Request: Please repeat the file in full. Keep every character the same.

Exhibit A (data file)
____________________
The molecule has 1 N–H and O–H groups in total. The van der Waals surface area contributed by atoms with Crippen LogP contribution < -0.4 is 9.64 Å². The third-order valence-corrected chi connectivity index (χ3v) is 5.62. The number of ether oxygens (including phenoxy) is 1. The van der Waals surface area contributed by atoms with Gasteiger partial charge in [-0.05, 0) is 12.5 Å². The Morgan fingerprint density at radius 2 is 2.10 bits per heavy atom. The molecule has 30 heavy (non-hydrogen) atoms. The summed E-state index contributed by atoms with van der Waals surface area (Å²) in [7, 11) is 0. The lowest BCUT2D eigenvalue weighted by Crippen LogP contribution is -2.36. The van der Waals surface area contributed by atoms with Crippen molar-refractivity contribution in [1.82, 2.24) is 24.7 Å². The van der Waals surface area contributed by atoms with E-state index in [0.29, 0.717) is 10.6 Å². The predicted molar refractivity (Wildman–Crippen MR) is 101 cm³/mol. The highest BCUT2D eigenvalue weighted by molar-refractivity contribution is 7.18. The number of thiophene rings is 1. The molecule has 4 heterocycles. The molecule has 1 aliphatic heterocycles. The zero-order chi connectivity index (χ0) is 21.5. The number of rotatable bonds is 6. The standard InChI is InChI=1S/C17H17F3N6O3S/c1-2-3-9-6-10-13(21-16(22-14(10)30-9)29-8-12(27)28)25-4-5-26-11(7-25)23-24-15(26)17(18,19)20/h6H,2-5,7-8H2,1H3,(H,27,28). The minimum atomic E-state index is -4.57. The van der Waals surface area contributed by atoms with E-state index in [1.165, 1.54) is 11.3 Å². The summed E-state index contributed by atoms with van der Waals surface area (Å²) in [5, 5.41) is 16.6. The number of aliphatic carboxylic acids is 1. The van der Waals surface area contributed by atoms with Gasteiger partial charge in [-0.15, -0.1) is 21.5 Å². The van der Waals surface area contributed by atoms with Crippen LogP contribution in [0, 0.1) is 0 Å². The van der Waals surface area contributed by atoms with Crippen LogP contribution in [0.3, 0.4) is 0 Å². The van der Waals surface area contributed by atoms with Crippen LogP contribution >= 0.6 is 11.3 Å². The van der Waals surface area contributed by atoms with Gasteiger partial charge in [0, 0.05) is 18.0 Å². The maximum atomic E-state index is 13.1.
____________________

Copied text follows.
The molecule has 1 N–H and O–H groups in total. The van der Waals surface area contributed by atoms with Crippen LogP contribution < -0.4 is 9.64 Å². The third-order valence-corrected chi connectivity index (χ3v) is 5.62. The number of ether oxygens (including phenoxy) is 1. The van der Waals surface area contributed by atoms with Gasteiger partial charge in [-0.05, 0) is 12.5 Å². The Morgan fingerprint density at radius 2 is 2.10 bits per heavy atom. The molecule has 30 heavy (non-hydrogen) atoms. The summed E-state index contributed by atoms with van der Waals surface area (Å²) in [7, 11) is 0. The lowest BCUT2D eigenvalue weighted by Crippen LogP contribution is -2.36. The van der Waals surface area contributed by atoms with Crippen molar-refractivity contribution in [1.82, 2.24) is 24.7 Å². The van der Waals surface area contributed by atoms with E-state index in [0.29, 0.717) is 10.6 Å². The predicted molar refractivity (Wildman–Crippen MR) is 101 cm³/mol. The highest BCUT2D eigenvalue weighted by molar-refractivity contribution is 7.18. The number of thiophene rings is 1. The molecule has 4 heterocycles. The molecule has 1 aliphatic heterocycles. The zero-order chi connectivity index (χ0) is 21.5. The number of rotatable bonds is 6. The standard InChI is InChI=1S/C17H17F3N6O3S/c1-2-3-9-6-10-13(21-16(22-14(10)30-9)29-8-12(27)28)25-4-5-26-11(7-25)23-24-15(26)17(18,19)20/h6H,2-5,7-8H2,1H3,(H,27,28). The minimum atomic E-state index is -4.57. The van der Waals surface area contributed by atoms with E-state index in [1.165, 1.54) is 11.3 Å². The summed E-state index contributed by atoms with van der Waals surface area (Å²) in [5, 5.41) is 16.6. The number of aliphatic carboxylic acids is 1. The van der Waals surface area contributed by atoms with Gasteiger partial charge in [-0.15, -0.1) is 21.5 Å². The van der Waals surface area contributed by atoms with Crippen LogP contribution in [0, 0.1) is 0 Å². The van der Waals surface area contributed by atoms with Crippen LogP contribution in [0.3, 0.4) is 0 Å². The van der Waals surface area contributed by atoms with Crippen LogP contribution >= 0.6 is 11.3 Å². The van der Waals surface area contributed by atoms with Gasteiger partial charge in [0, 0.05) is 18.0 Å². The maximum atomic E-state index is 13.1.